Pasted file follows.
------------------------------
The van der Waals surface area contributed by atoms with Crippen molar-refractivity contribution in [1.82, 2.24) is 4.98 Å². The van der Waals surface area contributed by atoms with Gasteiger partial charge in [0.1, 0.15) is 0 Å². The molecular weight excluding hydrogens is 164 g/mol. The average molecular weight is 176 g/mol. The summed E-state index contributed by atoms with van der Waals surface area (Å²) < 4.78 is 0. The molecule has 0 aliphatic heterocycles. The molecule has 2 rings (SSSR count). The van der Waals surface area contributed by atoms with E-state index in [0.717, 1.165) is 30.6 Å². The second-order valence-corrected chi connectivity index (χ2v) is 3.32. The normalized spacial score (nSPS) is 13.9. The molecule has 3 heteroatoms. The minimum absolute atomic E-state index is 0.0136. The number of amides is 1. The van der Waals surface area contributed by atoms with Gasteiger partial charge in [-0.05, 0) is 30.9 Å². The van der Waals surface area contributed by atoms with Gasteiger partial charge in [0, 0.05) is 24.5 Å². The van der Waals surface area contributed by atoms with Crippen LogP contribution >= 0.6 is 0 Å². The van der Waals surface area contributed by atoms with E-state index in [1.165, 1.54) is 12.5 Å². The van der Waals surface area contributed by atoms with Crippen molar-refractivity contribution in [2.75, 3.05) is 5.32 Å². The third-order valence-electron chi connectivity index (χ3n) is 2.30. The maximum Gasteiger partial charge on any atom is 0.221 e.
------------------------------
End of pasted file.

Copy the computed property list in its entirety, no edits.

The van der Waals surface area contributed by atoms with Crippen molar-refractivity contribution in [1.82, 2.24) is 4.98 Å². The van der Waals surface area contributed by atoms with Gasteiger partial charge in [0.1, 0.15) is 0 Å². The molecular weight excluding hydrogens is 164 g/mol. The average molecular weight is 176 g/mol. The summed E-state index contributed by atoms with van der Waals surface area (Å²) < 4.78 is 0. The molecule has 0 aliphatic heterocycles. The molecule has 2 rings (SSSR count). The van der Waals surface area contributed by atoms with E-state index in [0.717, 1.165) is 30.6 Å². The second-order valence-corrected chi connectivity index (χ2v) is 3.32. The normalized spacial score (nSPS) is 13.9. The molecule has 3 heteroatoms. The minimum absolute atomic E-state index is 0.0136. The number of amides is 1. The van der Waals surface area contributed by atoms with Gasteiger partial charge in [-0.05, 0) is 30.9 Å². The van der Waals surface area contributed by atoms with Gasteiger partial charge in [0, 0.05) is 24.5 Å². The van der Waals surface area contributed by atoms with Crippen LogP contribution >= 0.6 is 0 Å². The van der Waals surface area contributed by atoms with E-state index in [1.165, 1.54) is 12.5 Å². The van der Waals surface area contributed by atoms with Crippen molar-refractivity contribution in [2.75, 3.05) is 5.32 Å². The third-order valence-electron chi connectivity index (χ3n) is 2.30. The maximum Gasteiger partial charge on any atom is 0.221 e.